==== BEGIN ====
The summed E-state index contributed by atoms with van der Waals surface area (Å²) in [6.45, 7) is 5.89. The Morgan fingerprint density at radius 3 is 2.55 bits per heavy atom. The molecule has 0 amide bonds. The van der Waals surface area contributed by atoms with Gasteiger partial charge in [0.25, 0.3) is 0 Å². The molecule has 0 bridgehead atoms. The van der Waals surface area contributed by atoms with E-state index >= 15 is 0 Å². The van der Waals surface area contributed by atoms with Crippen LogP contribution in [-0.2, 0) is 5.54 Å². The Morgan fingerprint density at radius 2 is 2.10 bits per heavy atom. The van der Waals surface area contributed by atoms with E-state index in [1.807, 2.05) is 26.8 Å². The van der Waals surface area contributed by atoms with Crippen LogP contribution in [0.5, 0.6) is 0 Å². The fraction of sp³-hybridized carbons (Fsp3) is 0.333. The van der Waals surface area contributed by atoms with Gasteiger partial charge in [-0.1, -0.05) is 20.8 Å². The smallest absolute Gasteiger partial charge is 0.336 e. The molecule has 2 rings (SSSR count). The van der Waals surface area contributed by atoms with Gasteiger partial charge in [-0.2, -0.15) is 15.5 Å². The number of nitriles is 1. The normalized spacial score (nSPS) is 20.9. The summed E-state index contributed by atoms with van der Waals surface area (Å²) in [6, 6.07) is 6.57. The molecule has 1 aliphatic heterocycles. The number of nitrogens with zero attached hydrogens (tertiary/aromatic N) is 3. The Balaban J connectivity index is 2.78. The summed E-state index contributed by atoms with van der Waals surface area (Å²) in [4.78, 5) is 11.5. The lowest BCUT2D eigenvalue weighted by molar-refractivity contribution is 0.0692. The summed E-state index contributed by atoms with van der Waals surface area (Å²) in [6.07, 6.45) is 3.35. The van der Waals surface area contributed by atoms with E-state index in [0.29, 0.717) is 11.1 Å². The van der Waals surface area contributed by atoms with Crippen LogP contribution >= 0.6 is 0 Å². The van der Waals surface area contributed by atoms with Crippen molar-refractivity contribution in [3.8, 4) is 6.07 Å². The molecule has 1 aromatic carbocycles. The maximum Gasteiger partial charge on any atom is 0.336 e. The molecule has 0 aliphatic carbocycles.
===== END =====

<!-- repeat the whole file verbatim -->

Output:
The summed E-state index contributed by atoms with van der Waals surface area (Å²) in [6.45, 7) is 5.89. The Morgan fingerprint density at radius 3 is 2.55 bits per heavy atom. The molecule has 0 amide bonds. The van der Waals surface area contributed by atoms with Gasteiger partial charge in [0.25, 0.3) is 0 Å². The molecule has 0 bridgehead atoms. The van der Waals surface area contributed by atoms with E-state index >= 15 is 0 Å². The van der Waals surface area contributed by atoms with Crippen LogP contribution in [-0.2, 0) is 5.54 Å². The Morgan fingerprint density at radius 2 is 2.10 bits per heavy atom. The van der Waals surface area contributed by atoms with E-state index in [1.807, 2.05) is 26.8 Å². The van der Waals surface area contributed by atoms with Crippen LogP contribution in [0.5, 0.6) is 0 Å². The fraction of sp³-hybridized carbons (Fsp3) is 0.333. The van der Waals surface area contributed by atoms with Gasteiger partial charge in [-0.1, -0.05) is 20.8 Å². The smallest absolute Gasteiger partial charge is 0.336 e. The molecule has 2 rings (SSSR count). The van der Waals surface area contributed by atoms with Gasteiger partial charge in [-0.2, -0.15) is 15.5 Å². The number of nitriles is 1. The normalized spacial score (nSPS) is 20.9. The summed E-state index contributed by atoms with van der Waals surface area (Å²) in [6, 6.07) is 6.57. The molecule has 1 aliphatic heterocycles. The number of nitrogens with zero attached hydrogens (tertiary/aromatic N) is 3. The Balaban J connectivity index is 2.78. The summed E-state index contributed by atoms with van der Waals surface area (Å²) in [4.78, 5) is 11.5. The lowest BCUT2D eigenvalue weighted by molar-refractivity contribution is 0.0692. The summed E-state index contributed by atoms with van der Waals surface area (Å²) in [6.07, 6.45) is 3.35. The van der Waals surface area contributed by atoms with E-state index in [0.29, 0.717) is 11.1 Å². The van der Waals surface area contributed by atoms with Crippen LogP contribution >= 0.6 is 0 Å². The van der Waals surface area contributed by atoms with Crippen molar-refractivity contribution in [3.8, 4) is 6.07 Å². The molecule has 1 aromatic carbocycles. The maximum Gasteiger partial charge on any atom is 0.336 e. The molecule has 0 aliphatic carbocycles.